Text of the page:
Press Release for Thursday, April 30, 2009
UNF Presents Jacksonville Teachers 2009 Gladys Prior Awards
Contact: Joanna Norris, Assistant Director
Department of Media Relations and Events
Four Duval County public school teachers are winners of the 2009 Gladys Prior Awards for Teaching Excellence, administered by the University of North Florida’s College of Education and Human Services. The teachers will each receive $15,000.
The 2009 winners are Patrick Gibbon, a literacy inclusion teacher at Beauclerc Elementary School; Amber Amerson, a drama teacher at La Villa School of the Arts; Beth Neece, a kindergarten teacher at Sabal Palm Elementary School, and Bob Pierce, an English teacher at Paxon School for Advanced Studies.
The Gladys Prior Awards for Teaching Excellence—one of the largest teacher awards in the nation—were established in 1998 by Gilchrist Berg, founder and president of Water Street Capital, a Jacksonville investment firm. He has given 48 teachers more than $560,000.
“The University is deeply appreciative for the generosity of Mr. Gilchrist Berg, who makes this annual recognition of outstanding teachers possible,” said Dr. Larry Daniel, dean of College of Education and Human Services at UNF. “This program recognizes teachers who have served as an inspiration to their students and have made a significant impact on children’s learning and development over the course of their career.”
Patrick Gibbons’ heart is in urban schools. When he came from Boston to Jacksonville to teach at Long Branch Elementary School, it was like coming home. After 12 years, he found himself driving home too often in tears over the struggles of his students and their families. Gibbons needed to take a break, so he transferred to Beauclerc Elementary School to get away from the stress. But it didn’t work. He is still sometimes in tears because he just can’t stay uninvolved with his students and their families.
When Mary Alice Fryer’s grandson, Daniel, was seriously injured by a car while riding his bicycle, Gibbons was there in the hospital to urge the young boy to fight. Daniel will never forget the gummy worms he ate for two days and the books about the Holocaust that Gibbons brought to him.
When another student Darius died suddenly when he was in the sixth grade, one of the first things his mother did was call Gibbons. She wanted him to know what an important influence he had been in her son’s life. She said Darius cried for three days because Gibbons wouldn’t be his teacher the next year. The boy’s mother asked Gibbons to give the eulogy at Darius’ funeral, which brought his young life alive at the celebration of his short existence.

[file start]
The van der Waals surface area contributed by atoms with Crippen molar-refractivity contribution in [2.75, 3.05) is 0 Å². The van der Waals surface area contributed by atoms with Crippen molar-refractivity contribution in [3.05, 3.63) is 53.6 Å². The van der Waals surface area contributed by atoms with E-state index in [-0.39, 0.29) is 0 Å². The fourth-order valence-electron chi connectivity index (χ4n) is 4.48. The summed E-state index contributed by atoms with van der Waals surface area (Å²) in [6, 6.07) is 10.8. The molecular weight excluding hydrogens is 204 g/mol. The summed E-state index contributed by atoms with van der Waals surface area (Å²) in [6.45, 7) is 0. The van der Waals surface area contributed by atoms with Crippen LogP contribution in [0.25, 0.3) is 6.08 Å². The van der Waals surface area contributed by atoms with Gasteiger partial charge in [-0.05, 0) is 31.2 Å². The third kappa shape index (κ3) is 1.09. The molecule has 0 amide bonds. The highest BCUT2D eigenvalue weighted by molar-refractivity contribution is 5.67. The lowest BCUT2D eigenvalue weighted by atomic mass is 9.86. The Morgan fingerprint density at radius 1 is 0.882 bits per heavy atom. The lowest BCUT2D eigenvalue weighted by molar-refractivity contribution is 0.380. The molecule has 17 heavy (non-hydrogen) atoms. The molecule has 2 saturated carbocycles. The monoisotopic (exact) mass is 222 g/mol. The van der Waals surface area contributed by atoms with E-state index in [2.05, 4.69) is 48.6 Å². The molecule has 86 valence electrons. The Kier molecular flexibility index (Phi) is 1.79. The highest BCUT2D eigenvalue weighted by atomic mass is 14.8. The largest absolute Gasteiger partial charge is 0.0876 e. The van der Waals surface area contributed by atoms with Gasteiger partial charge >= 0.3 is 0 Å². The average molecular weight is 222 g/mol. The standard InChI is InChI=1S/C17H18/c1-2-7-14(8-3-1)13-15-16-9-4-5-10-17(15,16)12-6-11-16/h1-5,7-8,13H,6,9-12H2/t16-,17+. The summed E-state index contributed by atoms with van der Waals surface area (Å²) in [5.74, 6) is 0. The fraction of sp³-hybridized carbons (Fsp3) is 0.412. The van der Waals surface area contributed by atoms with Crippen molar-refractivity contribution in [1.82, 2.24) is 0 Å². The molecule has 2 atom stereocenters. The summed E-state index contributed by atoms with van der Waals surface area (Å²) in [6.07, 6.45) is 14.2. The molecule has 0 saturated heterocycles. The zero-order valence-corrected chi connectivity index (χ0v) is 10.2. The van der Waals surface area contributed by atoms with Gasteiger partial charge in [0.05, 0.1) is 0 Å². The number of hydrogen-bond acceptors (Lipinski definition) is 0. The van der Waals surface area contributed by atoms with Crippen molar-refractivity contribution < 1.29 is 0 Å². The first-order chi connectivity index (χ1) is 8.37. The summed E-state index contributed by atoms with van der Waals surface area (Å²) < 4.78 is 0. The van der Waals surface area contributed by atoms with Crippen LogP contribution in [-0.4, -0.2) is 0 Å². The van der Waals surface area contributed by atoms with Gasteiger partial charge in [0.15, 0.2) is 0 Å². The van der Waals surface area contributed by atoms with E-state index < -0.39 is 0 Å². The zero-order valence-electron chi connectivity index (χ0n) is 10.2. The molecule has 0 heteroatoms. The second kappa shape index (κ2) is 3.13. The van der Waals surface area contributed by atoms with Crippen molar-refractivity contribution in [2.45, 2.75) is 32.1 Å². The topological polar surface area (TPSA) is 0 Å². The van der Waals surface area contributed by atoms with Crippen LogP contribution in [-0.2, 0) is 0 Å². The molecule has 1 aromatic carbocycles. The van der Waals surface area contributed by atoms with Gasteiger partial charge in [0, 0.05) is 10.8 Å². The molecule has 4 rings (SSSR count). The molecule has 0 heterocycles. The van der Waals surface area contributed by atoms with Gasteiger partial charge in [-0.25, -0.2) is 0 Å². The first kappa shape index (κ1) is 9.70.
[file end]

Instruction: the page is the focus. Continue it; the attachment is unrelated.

Darius wrote at the end of his fifth-grade message to Gibbons, “Mr. Gibbons is like a father to me. He treats me like I’m one of his kids and that’s why I love him. ...We all love you, Mr. Gibbons.”
Amber Amerson has taught drama for 13 years at La Villa School of the Arts. In her class, failure is not a bad word. Students are given room to explore the theatre process, learning to analyze their strengths and weaknesses. As they learn theatre, they learn life lessons about supporting each other and taking risks.
She is quick to call parents when she is concerned about their child, viewing education as an authentic partnership between the parent, the student and the teacher. As one parent said, “If you are ever at the end of your rope, Ms. Amerson is the one with whom you need to be connectedâ€¦when your child is in her class, you become a student, too.”
Beth Neece, a teacher for 30 years, inspired her former student Sarah Pelton to become a teacher. Pelton can still remember her first day of school when she reluctantly entered kindergarten and got her first hug from Mrs. Neece. “Mrs. Neece really made me feel special and helped instill a love of learning in me,” she said.
Today Pelton and Neece are colleagues at Sabal Palm Elementary School. Pelton teaches first graders who were in Neece’s class the year before. These first graders come to Pelton loving school like she did 21 years ago as a little girl who really didn’t want to leave her mother.
Bob Pierce, an 18-year veteran, teaches 10th grade English at Paxon School for Advanced Studies. A modest and unassuming teacher, one of his students said, “He always spoke to the shy kids in class. He makes people who never speak come alive.” Another said, “From the moment I walked into Mr. Pierce’s class, I knew I had a place to express myself—a place to call home.”
Pierce generously gives his time before and after school to tutor students for the challenging International Baccalaureate program in 11th grade. He meets with other teachers to be sure his lessons coordinate with theirs and sees teaching as a collaboration not a solitary pursuit.